My niece, Alianna, asked if I took requests for the doodles. I mockingly said sure, as long as the doodle contains a beach scene, lopsided buildings, a dinosaur and a UFO. To which she wanted to include a penguin, iguana involved in a James Bond car chase.

Done and Done!

Towards the end of the drawing, I wanted to ensure that my niece knew that I had done this specifically for her, so I went onto Facebook, checked the correct spelling of her name, and then wrote it incorrectly on the drawing...in ink!

D'oh!

Kristie had suggested that I change one of the Ns into an A and then simply add a 2 superscript. So it would be like an N squared. But I didn't think I could make it look that good. So instead, I invented a little ant character that spelled her name improperly.

...the ant is a metaphor for my incompetence.

Duh!

Anyway, after all of that, I still like how it came out, but would love it if real life could incorporate digital tools.

Pencil Sketch
Ink
Colour

Real Life Doodles

For a while now, I've been following someone on Google Plus named Jennifer Broderick who posts a doodle-a-day image. All of the images that she posts are absolutely fantastic, and many of them, I would gladly hang on my wall.

Using her as inspiration, I have decided to start doodling myself. Not doodling myself as in drawing myself, but rather I am going to start doodling.  ...but you probably understood what I meant, and I pretty much have just insulted you by clarifying what I meant. Now, I am making it even worse by pointing out that you were insulted, and now you're probably angry and embarrassed. Anyway, back to the doodling.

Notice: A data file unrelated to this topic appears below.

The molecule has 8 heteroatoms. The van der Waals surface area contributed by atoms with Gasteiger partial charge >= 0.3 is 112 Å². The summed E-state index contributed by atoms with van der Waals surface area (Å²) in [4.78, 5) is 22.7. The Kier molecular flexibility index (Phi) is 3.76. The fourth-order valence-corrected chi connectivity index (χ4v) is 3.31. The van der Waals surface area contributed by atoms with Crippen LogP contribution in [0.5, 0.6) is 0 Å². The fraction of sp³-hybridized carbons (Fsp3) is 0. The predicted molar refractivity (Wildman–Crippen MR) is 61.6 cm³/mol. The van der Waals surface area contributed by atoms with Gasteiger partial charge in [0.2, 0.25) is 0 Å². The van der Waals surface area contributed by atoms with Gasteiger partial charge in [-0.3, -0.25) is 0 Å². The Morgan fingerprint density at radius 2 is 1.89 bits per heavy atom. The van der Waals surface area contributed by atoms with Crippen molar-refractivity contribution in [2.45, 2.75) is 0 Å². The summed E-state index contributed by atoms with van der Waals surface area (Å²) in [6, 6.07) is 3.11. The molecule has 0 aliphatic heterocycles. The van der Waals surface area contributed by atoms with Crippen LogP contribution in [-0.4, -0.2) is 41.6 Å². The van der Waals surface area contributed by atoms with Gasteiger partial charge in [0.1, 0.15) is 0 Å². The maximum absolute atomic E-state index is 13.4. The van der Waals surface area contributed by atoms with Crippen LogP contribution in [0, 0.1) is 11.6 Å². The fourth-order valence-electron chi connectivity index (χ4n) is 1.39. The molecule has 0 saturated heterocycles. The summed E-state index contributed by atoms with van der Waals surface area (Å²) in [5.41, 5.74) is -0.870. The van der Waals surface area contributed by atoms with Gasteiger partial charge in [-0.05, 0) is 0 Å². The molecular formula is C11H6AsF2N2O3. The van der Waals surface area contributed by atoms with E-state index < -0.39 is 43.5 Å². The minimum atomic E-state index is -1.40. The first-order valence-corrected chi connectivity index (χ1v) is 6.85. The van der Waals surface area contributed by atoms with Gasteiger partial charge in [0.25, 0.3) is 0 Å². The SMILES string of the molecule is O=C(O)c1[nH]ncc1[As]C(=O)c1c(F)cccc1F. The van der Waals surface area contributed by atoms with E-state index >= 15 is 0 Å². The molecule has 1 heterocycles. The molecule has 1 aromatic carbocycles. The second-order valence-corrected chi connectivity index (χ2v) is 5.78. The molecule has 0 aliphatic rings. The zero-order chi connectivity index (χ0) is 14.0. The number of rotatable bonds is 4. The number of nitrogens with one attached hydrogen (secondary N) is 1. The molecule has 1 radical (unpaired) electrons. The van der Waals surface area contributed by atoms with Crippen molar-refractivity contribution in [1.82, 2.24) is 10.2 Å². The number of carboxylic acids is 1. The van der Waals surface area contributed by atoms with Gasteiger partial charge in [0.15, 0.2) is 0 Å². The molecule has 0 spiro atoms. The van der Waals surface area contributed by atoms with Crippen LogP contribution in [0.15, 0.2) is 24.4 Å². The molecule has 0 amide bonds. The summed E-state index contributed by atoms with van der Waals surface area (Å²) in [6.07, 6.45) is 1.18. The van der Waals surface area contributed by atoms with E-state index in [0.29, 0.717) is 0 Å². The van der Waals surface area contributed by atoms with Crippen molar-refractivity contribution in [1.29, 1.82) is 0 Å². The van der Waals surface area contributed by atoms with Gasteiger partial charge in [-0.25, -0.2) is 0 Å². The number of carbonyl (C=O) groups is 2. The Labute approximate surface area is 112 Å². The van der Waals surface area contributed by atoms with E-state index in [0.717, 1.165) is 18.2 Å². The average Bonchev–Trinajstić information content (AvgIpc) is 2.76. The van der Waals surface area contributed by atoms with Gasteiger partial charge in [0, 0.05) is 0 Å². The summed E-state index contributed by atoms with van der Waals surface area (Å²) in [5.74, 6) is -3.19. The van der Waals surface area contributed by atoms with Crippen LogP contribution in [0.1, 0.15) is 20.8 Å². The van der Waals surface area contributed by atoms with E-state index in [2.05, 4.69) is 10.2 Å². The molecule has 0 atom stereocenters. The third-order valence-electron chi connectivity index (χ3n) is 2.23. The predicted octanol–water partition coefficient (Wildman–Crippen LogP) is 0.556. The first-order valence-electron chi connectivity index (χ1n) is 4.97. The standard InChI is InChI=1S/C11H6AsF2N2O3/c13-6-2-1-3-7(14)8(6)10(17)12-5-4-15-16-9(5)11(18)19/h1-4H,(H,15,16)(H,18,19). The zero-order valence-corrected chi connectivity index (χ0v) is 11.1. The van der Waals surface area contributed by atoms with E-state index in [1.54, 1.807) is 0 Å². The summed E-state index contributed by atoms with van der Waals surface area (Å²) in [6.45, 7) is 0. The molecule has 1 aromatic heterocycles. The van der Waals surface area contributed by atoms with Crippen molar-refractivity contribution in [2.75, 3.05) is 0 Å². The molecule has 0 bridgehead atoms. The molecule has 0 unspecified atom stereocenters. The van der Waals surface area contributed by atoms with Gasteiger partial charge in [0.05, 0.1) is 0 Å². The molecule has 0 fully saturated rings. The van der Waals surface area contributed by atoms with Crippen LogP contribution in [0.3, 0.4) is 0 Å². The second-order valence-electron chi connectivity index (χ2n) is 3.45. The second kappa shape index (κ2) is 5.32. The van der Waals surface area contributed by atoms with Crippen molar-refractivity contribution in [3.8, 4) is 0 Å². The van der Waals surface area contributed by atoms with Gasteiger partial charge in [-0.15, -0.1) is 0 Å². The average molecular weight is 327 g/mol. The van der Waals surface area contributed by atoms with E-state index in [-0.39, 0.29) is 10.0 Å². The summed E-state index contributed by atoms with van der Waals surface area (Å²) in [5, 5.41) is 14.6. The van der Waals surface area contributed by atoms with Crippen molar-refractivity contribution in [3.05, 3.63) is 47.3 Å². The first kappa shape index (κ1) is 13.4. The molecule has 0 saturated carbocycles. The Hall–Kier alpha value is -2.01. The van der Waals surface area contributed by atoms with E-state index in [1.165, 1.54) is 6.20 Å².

So I purchased a little coil-bound notebook 14 cm X 21 cm (that's 6 X 8.5 inch for those using imperial), and am using it to keep my doodles. Now, there is no way that I will be posting a doodle-a-day like Jennifer does as with work, life and play, I don't have that kind of time. Plus, I'm a novice doodler, and it takes a few days to complete a doodle the way I want it. Finally, when I usually create anything it is usually done with digital tools like Inkscape, GIMP, MyPaint, etc. So working with real-life tools is something I have to get use to. Regardless, of all of that, I'd like to strive to post a doodle-a-week.

So, without further ado, here is my first doodle.

Pencil concept
The pencil concept took me about an hour or so, working about 5 minutes at a time, wherever I could find a free moment, or needed a break in my day.

Ink and coloured pencils
The coloured pencil version, which I just noticed is actually incomplete as I didn't colour the palm tree, took a couple days. Again, this is due to the fact that I only work on it here and there, whenever I find a free minute or so.